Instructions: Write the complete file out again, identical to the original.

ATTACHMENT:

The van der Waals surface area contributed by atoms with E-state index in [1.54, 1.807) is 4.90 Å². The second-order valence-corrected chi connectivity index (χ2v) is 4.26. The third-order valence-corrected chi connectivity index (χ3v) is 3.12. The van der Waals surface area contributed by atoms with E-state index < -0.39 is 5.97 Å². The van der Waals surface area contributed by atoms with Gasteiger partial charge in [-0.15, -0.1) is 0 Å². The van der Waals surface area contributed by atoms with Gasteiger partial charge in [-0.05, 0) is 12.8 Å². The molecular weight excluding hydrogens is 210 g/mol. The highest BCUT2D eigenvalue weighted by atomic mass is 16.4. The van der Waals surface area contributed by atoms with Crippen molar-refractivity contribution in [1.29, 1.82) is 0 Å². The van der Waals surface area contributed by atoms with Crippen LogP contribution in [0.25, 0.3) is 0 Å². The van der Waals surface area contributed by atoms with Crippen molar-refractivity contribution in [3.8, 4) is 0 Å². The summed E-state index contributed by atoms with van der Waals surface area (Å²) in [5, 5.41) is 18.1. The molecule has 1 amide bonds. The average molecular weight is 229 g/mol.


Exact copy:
The van der Waals surface area contributed by atoms with E-state index in [1.54, 1.807) is 4.90 Å². The second-order valence-corrected chi connectivity index (χ2v) is 4.26. The third-order valence-corrected chi connectivity index (χ3v) is 3.12. The van der Waals surface area contributed by atoms with E-state index < -0.39 is 5.97 Å². The van der Waals surface area contributed by atoms with Gasteiger partial charge in [-0.15, -0.1) is 0 Å². The van der Waals surface area contributed by atoms with Gasteiger partial charge in [-0.05, 0) is 12.8 Å². The molecular weight excluding hydrogens is 210 g/mol. The highest BCUT2D eigenvalue weighted by atomic mass is 16.4. The van der Waals surface area contributed by atoms with Crippen molar-refractivity contribution in [1.29, 1.82) is 0 Å². The van der Waals surface area contributed by atoms with Crippen LogP contribution in [0.25, 0.3) is 0 Å². The van der Waals surface area contributed by atoms with Crippen molar-refractivity contribution in [3.8, 4) is 0 Å². The summed E-state index contributed by atoms with van der Waals surface area (Å²) in [5, 5.41) is 18.1. The molecule has 1 amide bonds. The average molecular weight is 229 g/mol.